VC firm based in Paris Briga I have observed the maturity of Africa’s technology ecosystem over the years. From getting less than $1 billion in venture capital annually to a A record amount of $6 billionThere has also been an increase in high-growth companies, from one unicorn to seven within three years.

Now the venture capitalist wants to put some of his own money behind what he sees, with a $75 million fund to invest in early-stage startups in Africa. It had secured commitments for about 70% of capital in the first close, the company revealed to TechCrunch.

Since entering the venture capital space in 2015, Breega has raised four funds in total: a seed fund (€45 million), a second seed fund (€110 million), First Project Fund (106 million euros), and A Second project fund (250 million euros). In less than a decade, the French investor, who has a portfolio of more than 100 startups in 15 countries, has reached $700 million in assets under management.

Africa Seed I is Breega’s sixth fund (including a third European seed fund the company is currently raising) in nine years but the first with a mandate outside Europe. Its launch coincides with the opening of two new offices in Lagos and Cape Town, two major hubs in Africa’s technology ecosystem. These offices join Albriga’s existing locations in Paris, London and Barcelona, ​​strengthening its presence across the EMEA region.

Breega prides itself on being a founders’ fund for founders, investing across the pre-seed and Series A stages. “Our core DNA is about supporting founders where innovation flourishes and opportunities are enormous,” said the co-founder and CEO. “We bring our operational expertise to them because every single In our team it was on the other side as founders or operators.” Ben Marill In an interview with TechCrunch.

This approach, combined with a dedicated team for expansion and portfolio support, has propelled Breega to become one of the fastest-growing venture capital firms in Europe, notes Marill. The aim is to replicate this success in Africa.

As such, launching a fund for early-stage startups stems from a desire to capitalize on opportunities on the continent. What better way to do this than by having local partners who understand market dynamics and can make informed investment decisions? Major companies that focus on Africa and have European roots, e.g Partic And Northern Lights22running a similar strategy.

Melvin Lubega And Although Vanero Dada He leads the Briga Fund for Africa, which has received support from institutions including Bpifrance and the Dutch entrepreneurship development bank, FMO. Both partners bring decades of entrepreneurial and operational experience; Before joining Breega, Lubega co-founded edtech unicorn Go1, while Faniro-Dada was the CEO of Endeavor Nigeria.

Prega plans to invest between $100,000 and $2 million in startups in the four largest African markets – Nigeria, Egypt, South Africa and Kenya – as well as French-speaking African markets, including Morocco, Senegal, Ivory Coast, Cameroon and the Democratic Republic of the Congo. The Africa-focused venture capital firm has already backed nine startups, including… Nomida, Home Energya partner, Season, KwaraKochbit, and SavaHe aims to make at least 40 investments from this first fund.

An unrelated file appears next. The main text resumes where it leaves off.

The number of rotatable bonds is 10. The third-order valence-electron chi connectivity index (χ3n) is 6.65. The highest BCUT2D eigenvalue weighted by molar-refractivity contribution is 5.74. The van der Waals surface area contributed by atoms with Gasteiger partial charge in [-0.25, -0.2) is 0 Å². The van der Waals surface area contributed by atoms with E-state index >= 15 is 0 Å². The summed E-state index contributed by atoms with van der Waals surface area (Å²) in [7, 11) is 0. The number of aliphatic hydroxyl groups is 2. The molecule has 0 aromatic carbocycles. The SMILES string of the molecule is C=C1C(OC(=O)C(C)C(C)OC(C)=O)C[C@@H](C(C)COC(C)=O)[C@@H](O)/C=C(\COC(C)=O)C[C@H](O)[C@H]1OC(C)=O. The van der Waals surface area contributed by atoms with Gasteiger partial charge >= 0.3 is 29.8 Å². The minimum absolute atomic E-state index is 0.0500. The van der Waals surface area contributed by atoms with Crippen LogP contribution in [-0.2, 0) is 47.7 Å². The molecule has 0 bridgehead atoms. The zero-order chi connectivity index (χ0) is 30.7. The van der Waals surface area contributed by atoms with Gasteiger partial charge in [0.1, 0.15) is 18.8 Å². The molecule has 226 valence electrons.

In an interview with TechCrunch, the partners discussed Albrega’s interest in Africa, the company’s investment strategies, local market dynamics, and the potential of untapped markets on the continent. The interview has been edited for brevity.

TC: $75 million is the first big fund in any market, especially in Africa. If I understand correctly, the fund is for pre-seed and seed stage startups. But aside from the money, what value does the company offer that founders might not find in other companies?

Melvin: All partners and members of the investment team at Brega are former founders and operators. We know firsthand what it’s like to raise capital, build a business, face failure, and endure tough times. Reflecting on my experience, I found it difficult to find African investors who built businesses without raising money. That’s why our goal is to become the investors we hope to have as we build our business. Many entrepreneurs appreciate having a sparring partner who’s been there and done that before. We want to be the first to vet startups, and we come in with very strong, leading seed and pre-seed rounds.

More than a quarter of our team is dedicated solely to supporting our portfolio companies across different areas, such as go-to-market strategy, talent management, governance, brand, and communications. This commitment allows us to provide more than just capital; We provide our entrepreneurs with experienced sparring partners who have international experience and knowledge of the ecosystem. We find that this is not only important for our entrepreneurs, but also allows us to derive significant performance from our European experience.

TC: What sectors is Albrija keen on in Africa? And why?

actually: Our focus is on industries that can have a transformative impact in addressing current and future challenges across the continent, especially with the expected growth in population, such as fintech, healthtech, proptech, logistics, and edtech.